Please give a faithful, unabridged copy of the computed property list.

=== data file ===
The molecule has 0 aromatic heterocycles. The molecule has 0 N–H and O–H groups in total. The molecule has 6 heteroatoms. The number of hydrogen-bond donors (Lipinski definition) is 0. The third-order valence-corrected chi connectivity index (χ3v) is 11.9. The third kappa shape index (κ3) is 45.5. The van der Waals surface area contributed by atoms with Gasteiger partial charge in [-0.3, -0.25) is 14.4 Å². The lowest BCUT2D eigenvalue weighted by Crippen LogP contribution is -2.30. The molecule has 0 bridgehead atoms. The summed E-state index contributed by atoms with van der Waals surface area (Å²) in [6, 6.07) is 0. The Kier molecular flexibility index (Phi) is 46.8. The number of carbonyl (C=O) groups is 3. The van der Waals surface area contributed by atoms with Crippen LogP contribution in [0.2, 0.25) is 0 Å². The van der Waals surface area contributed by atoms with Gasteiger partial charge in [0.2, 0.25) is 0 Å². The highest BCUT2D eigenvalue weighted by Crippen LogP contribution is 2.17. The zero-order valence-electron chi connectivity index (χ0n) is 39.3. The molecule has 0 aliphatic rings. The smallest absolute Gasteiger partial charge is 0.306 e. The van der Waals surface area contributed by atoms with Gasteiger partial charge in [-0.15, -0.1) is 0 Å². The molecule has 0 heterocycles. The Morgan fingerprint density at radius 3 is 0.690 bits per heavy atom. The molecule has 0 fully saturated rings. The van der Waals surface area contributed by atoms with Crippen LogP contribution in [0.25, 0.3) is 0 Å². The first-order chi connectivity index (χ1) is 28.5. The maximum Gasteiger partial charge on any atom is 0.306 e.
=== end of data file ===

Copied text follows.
The molecule has 0 aromatic heterocycles. The molecule has 0 N–H and O–H groups in total. The molecule has 6 heteroatoms. The number of hydrogen-bond donors (Lipinski definition) is 0. The third-order valence-corrected chi connectivity index (χ3v) is 11.9. The third kappa shape index (κ3) is 45.5. The van der Waals surface area contributed by atoms with Gasteiger partial charge in [-0.3, -0.25) is 14.4 Å². The lowest BCUT2D eigenvalue weighted by Crippen LogP contribution is -2.30. The molecule has 0 bridgehead atoms. The summed E-state index contributed by atoms with van der Waals surface area (Å²) in [6, 6.07) is 0. The Kier molecular flexibility index (Phi) is 46.8. The number of carbonyl (C=O) groups is 3. The van der Waals surface area contributed by atoms with Crippen LogP contribution in [0.2, 0.25) is 0 Å². The van der Waals surface area contributed by atoms with Gasteiger partial charge in [0.2, 0.25) is 0 Å². The highest BCUT2D eigenvalue weighted by Crippen LogP contribution is 2.17. The zero-order valence-electron chi connectivity index (χ0n) is 39.3. The molecule has 0 aliphatic rings. The smallest absolute Gasteiger partial charge is 0.306 e. The van der Waals surface area contributed by atoms with Gasteiger partial charge in [-0.15, -0.1) is 0 Å². The molecule has 0 heterocycles. The Morgan fingerprint density at radius 3 is 0.690 bits per heavy atom. The molecule has 0 fully saturated rings. The van der Waals surface area contributed by atoms with Crippen LogP contribution in [0.25, 0.3) is 0 Å². The first-order chi connectivity index (χ1) is 28.5. The maximum Gasteiger partial charge on any atom is 0.306 e.